Protection From Harvesting Restores the Natural Social Structure of Eastern Wolf Packs
July 2, 2019
Legal and illegal killing of animals near park borders can significantly increase the threat of extirpation for populations living within ecological reserves, especially for wide-ranging large carnivores that regularly travel into unprotected areas. While the consequences of human-caused mortality near protected areas generally focus on numerical responses, little attention has been given to impacts on social dynamics. For wolves, pack structure typically constitutes an unrelated breeding pair, their offspring, and close relatives, but intense harvest may increase adoption of unrelated individuals into packs. Concerns that high human-caused mortality outside Algonquin Park, Canada threatened the persistence of eastern wolves, led to implementation of a harvest ban in surrounding townships. We combined ecological and genetic data to show that reducing anthropogenic causes of mortality can restore the natural social structure of kin-based groups despite the absence of a marked change in density. Since implementation of the harvest ban, human-caused mortality has decreased (P = 0.000006) but been largely offset by natural mortality, such that wolf density has remained relatively constant at approximately three wolves/100 km. However, the number of wolf packs with unrelated adopted animals has decreased from 80% to 6% (P = 0.00003). Despite the high kinship within packs, incestuous matings were rare. Our results indicate that even in a relatively large protected area, human harvesting outside park boundaries can affect evolutionarily important social patterns within protected areas. This research demonstrates the need for conservation policy to consider effects of harvesting beyond influences on population size.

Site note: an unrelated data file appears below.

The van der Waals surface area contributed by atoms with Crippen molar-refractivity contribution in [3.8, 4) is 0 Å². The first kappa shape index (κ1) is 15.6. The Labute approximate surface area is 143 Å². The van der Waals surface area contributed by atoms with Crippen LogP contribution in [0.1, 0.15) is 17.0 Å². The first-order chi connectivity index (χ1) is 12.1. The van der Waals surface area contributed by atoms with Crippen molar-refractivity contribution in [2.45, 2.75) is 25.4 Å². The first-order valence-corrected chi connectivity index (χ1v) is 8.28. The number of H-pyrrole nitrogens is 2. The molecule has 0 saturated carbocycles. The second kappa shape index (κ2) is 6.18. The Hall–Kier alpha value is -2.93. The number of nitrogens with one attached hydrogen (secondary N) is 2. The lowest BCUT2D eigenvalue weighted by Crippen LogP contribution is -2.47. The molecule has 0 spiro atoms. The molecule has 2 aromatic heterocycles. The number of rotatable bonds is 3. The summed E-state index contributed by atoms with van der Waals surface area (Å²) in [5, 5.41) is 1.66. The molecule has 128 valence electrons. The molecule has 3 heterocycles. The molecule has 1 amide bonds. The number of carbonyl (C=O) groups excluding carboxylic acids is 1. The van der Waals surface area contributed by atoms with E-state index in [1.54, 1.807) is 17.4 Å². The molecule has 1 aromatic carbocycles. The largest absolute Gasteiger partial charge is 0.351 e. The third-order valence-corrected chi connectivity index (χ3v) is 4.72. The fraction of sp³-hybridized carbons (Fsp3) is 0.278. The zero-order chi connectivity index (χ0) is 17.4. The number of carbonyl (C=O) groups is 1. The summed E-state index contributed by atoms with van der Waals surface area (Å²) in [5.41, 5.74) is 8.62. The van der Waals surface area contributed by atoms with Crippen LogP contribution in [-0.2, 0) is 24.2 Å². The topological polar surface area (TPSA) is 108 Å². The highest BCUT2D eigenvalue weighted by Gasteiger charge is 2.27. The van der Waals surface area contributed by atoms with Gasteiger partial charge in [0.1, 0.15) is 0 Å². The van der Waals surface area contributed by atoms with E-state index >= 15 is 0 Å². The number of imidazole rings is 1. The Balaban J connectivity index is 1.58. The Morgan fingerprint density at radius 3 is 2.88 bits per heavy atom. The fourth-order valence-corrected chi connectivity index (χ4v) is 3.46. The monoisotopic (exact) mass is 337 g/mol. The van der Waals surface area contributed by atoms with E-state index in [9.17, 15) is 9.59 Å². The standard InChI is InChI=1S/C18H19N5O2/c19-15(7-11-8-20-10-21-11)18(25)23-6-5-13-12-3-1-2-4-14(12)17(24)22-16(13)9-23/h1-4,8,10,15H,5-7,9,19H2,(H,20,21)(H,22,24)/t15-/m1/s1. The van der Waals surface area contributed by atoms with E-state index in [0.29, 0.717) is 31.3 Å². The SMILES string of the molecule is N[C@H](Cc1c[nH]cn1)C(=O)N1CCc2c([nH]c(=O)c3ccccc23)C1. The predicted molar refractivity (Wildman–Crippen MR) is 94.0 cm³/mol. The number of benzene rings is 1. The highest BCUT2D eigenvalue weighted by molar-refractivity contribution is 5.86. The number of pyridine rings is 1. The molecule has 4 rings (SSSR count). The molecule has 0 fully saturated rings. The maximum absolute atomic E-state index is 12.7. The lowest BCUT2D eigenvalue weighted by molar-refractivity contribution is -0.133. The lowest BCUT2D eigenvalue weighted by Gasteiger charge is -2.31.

Author(s): Linda Y. Rutledge, Brent R. Patterson, Kenneth J. Mills, Karen M. Loveless, Dennis L. Murray, Bradley N. White